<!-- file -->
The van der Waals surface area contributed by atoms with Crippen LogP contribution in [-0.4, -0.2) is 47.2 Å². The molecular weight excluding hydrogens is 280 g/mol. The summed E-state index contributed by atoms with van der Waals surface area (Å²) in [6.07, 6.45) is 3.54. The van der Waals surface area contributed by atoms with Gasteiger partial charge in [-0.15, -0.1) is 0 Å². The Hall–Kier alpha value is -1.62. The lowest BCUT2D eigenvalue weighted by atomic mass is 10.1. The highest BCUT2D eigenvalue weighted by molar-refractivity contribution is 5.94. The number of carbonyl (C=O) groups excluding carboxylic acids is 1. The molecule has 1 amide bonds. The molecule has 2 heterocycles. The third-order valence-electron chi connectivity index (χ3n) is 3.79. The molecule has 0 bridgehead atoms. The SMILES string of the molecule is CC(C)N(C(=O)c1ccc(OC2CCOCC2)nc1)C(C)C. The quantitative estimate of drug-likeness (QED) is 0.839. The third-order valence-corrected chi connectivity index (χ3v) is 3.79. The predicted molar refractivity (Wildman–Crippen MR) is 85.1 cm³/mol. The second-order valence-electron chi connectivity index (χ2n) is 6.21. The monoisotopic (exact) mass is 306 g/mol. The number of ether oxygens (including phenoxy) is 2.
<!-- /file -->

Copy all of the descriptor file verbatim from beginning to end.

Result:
The van der Waals surface area contributed by atoms with Crippen LogP contribution in [-0.4, -0.2) is 47.2 Å². The molecular weight excluding hydrogens is 280 g/mol. The summed E-state index contributed by atoms with van der Waals surface area (Å²) in [6.07, 6.45) is 3.54. The van der Waals surface area contributed by atoms with Gasteiger partial charge in [-0.15, -0.1) is 0 Å². The Hall–Kier alpha value is -1.62. The lowest BCUT2D eigenvalue weighted by atomic mass is 10.1. The highest BCUT2D eigenvalue weighted by molar-refractivity contribution is 5.94. The number of carbonyl (C=O) groups excluding carboxylic acids is 1. The molecule has 1 amide bonds. The molecule has 2 heterocycles. The third-order valence-electron chi connectivity index (χ3n) is 3.79. The molecule has 0 bridgehead atoms. The SMILES string of the molecule is CC(C)N(C(=O)c1ccc(OC2CCOCC2)nc1)C(C)C. The quantitative estimate of drug-likeness (QED) is 0.839. The third-order valence-corrected chi connectivity index (χ3v) is 3.79. The predicted molar refractivity (Wildman–Crippen MR) is 85.1 cm³/mol. The second-order valence-electron chi connectivity index (χ2n) is 6.21. The monoisotopic (exact) mass is 306 g/mol. The number of ether oxygens (including phenoxy) is 2.